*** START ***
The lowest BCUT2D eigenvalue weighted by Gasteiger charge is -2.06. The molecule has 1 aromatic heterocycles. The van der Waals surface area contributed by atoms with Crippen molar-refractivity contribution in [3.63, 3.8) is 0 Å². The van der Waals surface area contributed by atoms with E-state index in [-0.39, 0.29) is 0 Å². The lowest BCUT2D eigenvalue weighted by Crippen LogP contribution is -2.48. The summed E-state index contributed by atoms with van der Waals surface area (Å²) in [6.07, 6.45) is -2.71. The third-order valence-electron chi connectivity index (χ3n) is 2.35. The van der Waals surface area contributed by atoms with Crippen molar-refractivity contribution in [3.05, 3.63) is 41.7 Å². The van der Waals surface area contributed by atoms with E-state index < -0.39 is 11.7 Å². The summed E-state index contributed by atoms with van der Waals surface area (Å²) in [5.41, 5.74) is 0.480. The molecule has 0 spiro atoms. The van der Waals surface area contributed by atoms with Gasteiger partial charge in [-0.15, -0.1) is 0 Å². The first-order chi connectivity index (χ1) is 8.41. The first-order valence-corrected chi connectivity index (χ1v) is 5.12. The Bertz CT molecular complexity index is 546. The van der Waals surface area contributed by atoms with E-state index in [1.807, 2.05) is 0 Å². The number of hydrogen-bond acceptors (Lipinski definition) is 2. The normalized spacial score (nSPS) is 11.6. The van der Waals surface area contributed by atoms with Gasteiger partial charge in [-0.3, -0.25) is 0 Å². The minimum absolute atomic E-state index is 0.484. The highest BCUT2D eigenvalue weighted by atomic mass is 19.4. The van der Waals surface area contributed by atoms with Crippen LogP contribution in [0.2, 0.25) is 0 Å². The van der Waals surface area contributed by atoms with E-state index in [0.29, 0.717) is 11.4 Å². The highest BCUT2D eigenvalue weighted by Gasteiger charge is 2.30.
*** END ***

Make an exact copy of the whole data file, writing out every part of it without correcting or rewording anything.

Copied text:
The lowest BCUT2D eigenvalue weighted by Gasteiger charge is -2.06. The molecule has 1 aromatic heterocycles. The van der Waals surface area contributed by atoms with Crippen molar-refractivity contribution in [3.63, 3.8) is 0 Å². The van der Waals surface area contributed by atoms with E-state index in [-0.39, 0.29) is 0 Å². The lowest BCUT2D eigenvalue weighted by Crippen LogP contribution is -2.48. The summed E-state index contributed by atoms with van der Waals surface area (Å²) in [6.07, 6.45) is -2.71. The third-order valence-electron chi connectivity index (χ3n) is 2.35. The van der Waals surface area contributed by atoms with Crippen molar-refractivity contribution in [3.05, 3.63) is 41.7 Å². The van der Waals surface area contributed by atoms with E-state index < -0.39 is 11.7 Å². The summed E-state index contributed by atoms with van der Waals surface area (Å²) in [5.41, 5.74) is 0.480. The molecule has 0 spiro atoms. The van der Waals surface area contributed by atoms with Gasteiger partial charge in [-0.15, -0.1) is 0 Å². The first-order chi connectivity index (χ1) is 8.41. The first-order valence-corrected chi connectivity index (χ1v) is 5.12. The Bertz CT molecular complexity index is 546. The van der Waals surface area contributed by atoms with E-state index in [1.807, 2.05) is 0 Å². The number of hydrogen-bond acceptors (Lipinski definition) is 2. The normalized spacial score (nSPS) is 11.6. The van der Waals surface area contributed by atoms with Gasteiger partial charge in [-0.3, -0.25) is 0 Å². The minimum absolute atomic E-state index is 0.484. The highest BCUT2D eigenvalue weighted by atomic mass is 19.4. The van der Waals surface area contributed by atoms with Crippen LogP contribution in [0.2, 0.25) is 0 Å². The van der Waals surface area contributed by atoms with E-state index in [0.29, 0.717) is 11.4 Å². The highest BCUT2D eigenvalue weighted by Gasteiger charge is 2.30.